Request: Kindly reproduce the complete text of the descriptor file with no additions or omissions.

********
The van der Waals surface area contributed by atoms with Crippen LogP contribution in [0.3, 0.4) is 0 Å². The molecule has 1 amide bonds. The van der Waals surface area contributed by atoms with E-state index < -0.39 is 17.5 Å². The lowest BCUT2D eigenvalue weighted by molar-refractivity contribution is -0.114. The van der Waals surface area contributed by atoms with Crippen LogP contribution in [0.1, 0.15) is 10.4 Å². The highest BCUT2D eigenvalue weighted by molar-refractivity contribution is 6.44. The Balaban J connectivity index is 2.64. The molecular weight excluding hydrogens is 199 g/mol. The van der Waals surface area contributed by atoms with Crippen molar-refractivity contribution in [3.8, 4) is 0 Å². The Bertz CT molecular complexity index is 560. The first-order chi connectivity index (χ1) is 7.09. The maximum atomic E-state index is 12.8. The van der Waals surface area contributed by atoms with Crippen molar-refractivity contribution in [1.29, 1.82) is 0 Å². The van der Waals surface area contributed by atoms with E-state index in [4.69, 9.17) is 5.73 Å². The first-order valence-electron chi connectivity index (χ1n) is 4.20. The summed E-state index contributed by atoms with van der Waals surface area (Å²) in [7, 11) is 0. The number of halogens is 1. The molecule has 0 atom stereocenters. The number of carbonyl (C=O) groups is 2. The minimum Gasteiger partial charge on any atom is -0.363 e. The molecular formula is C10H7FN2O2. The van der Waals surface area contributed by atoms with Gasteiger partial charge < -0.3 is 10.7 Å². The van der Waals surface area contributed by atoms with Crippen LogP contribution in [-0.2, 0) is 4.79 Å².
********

The van der Waals surface area contributed by atoms with Crippen LogP contribution in [0.3, 0.4) is 0 Å². The molecule has 1 amide bonds. The van der Waals surface area contributed by atoms with E-state index < -0.39 is 17.5 Å². The lowest BCUT2D eigenvalue weighted by molar-refractivity contribution is -0.114. The van der Waals surface area contributed by atoms with Crippen LogP contribution in [0.1, 0.15) is 10.4 Å². The highest BCUT2D eigenvalue weighted by molar-refractivity contribution is 6.44. The Balaban J connectivity index is 2.64. The molecular weight excluding hydrogens is 199 g/mol. The van der Waals surface area contributed by atoms with Crippen molar-refractivity contribution in [3.8, 4) is 0 Å². The Bertz CT molecular complexity index is 560. The first-order chi connectivity index (χ1) is 7.09. The maximum atomic E-state index is 12.8. The van der Waals surface area contributed by atoms with Crippen molar-refractivity contribution in [1.29, 1.82) is 0 Å². The van der Waals surface area contributed by atoms with E-state index in [4.69, 9.17) is 5.73 Å². The first-order valence-electron chi connectivity index (χ1n) is 4.20. The summed E-state index contributed by atoms with van der Waals surface area (Å²) in [7, 11) is 0. The number of halogens is 1. The molecule has 0 atom stereocenters. The number of carbonyl (C=O) groups is 2. The minimum Gasteiger partial charge on any atom is -0.363 e. The molecular formula is C10H7FN2O2. The van der Waals surface area contributed by atoms with Gasteiger partial charge < -0.3 is 10.7 Å². The van der Waals surface area contributed by atoms with Crippen LogP contribution in [-0.2, 0) is 4.79 Å².